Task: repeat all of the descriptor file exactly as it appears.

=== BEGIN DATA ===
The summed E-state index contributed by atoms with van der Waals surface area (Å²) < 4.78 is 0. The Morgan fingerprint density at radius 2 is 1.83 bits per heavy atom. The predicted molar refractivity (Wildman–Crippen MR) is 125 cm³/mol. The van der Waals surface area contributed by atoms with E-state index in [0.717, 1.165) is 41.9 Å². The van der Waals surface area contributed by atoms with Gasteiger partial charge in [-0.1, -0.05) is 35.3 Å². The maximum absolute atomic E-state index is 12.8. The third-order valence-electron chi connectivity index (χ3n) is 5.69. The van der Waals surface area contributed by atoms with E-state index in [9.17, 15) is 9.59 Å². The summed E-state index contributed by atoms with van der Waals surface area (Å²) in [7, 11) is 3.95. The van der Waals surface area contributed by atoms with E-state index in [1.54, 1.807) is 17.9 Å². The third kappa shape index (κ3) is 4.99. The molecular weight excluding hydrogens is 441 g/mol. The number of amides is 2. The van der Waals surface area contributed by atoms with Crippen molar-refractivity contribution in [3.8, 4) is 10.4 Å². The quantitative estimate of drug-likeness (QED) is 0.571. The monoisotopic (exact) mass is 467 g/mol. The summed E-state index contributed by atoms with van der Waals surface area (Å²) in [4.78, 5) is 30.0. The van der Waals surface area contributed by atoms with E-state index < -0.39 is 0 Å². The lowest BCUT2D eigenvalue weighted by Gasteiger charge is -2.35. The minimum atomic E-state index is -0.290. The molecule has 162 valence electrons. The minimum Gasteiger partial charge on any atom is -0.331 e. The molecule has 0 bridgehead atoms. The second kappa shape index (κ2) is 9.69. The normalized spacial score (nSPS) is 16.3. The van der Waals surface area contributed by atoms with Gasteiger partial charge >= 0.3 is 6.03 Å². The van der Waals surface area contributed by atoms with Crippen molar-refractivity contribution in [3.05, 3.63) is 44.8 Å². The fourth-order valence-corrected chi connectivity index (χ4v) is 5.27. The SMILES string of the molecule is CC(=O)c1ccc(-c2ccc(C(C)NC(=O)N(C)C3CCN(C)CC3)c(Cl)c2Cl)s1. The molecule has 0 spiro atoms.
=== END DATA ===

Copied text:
The summed E-state index contributed by atoms with van der Waals surface area (Å²) < 4.78 is 0. The Morgan fingerprint density at radius 2 is 1.83 bits per heavy atom. The predicted molar refractivity (Wildman–Crippen MR) is 125 cm³/mol. The van der Waals surface area contributed by atoms with E-state index in [0.717, 1.165) is 41.9 Å². The van der Waals surface area contributed by atoms with Gasteiger partial charge in [-0.1, -0.05) is 35.3 Å². The maximum absolute atomic E-state index is 12.8. The third-order valence-electron chi connectivity index (χ3n) is 5.69. The van der Waals surface area contributed by atoms with E-state index in [9.17, 15) is 9.59 Å². The summed E-state index contributed by atoms with van der Waals surface area (Å²) in [7, 11) is 3.95. The van der Waals surface area contributed by atoms with E-state index in [1.54, 1.807) is 17.9 Å². The third kappa shape index (κ3) is 4.99. The molecular weight excluding hydrogens is 441 g/mol. The number of amides is 2. The van der Waals surface area contributed by atoms with Crippen molar-refractivity contribution in [3.8, 4) is 10.4 Å². The quantitative estimate of drug-likeness (QED) is 0.571. The monoisotopic (exact) mass is 467 g/mol. The summed E-state index contributed by atoms with van der Waals surface area (Å²) in [4.78, 5) is 30.0. The van der Waals surface area contributed by atoms with E-state index < -0.39 is 0 Å². The lowest BCUT2D eigenvalue weighted by Gasteiger charge is -2.35. The minimum atomic E-state index is -0.290. The molecule has 162 valence electrons. The minimum Gasteiger partial charge on any atom is -0.331 e. The molecule has 0 bridgehead atoms. The second kappa shape index (κ2) is 9.69. The normalized spacial score (nSPS) is 16.3. The van der Waals surface area contributed by atoms with Gasteiger partial charge >= 0.3 is 6.03 Å². The van der Waals surface area contributed by atoms with Crippen molar-refractivity contribution in [3.05, 3.63) is 44.8 Å². The fourth-order valence-corrected chi connectivity index (χ4v) is 5.27. The SMILES string of the molecule is CC(=O)c1ccc(-c2ccc(C(C)NC(=O)N(C)C3CCN(C)CC3)c(Cl)c2Cl)s1. The molecule has 0 spiro atoms.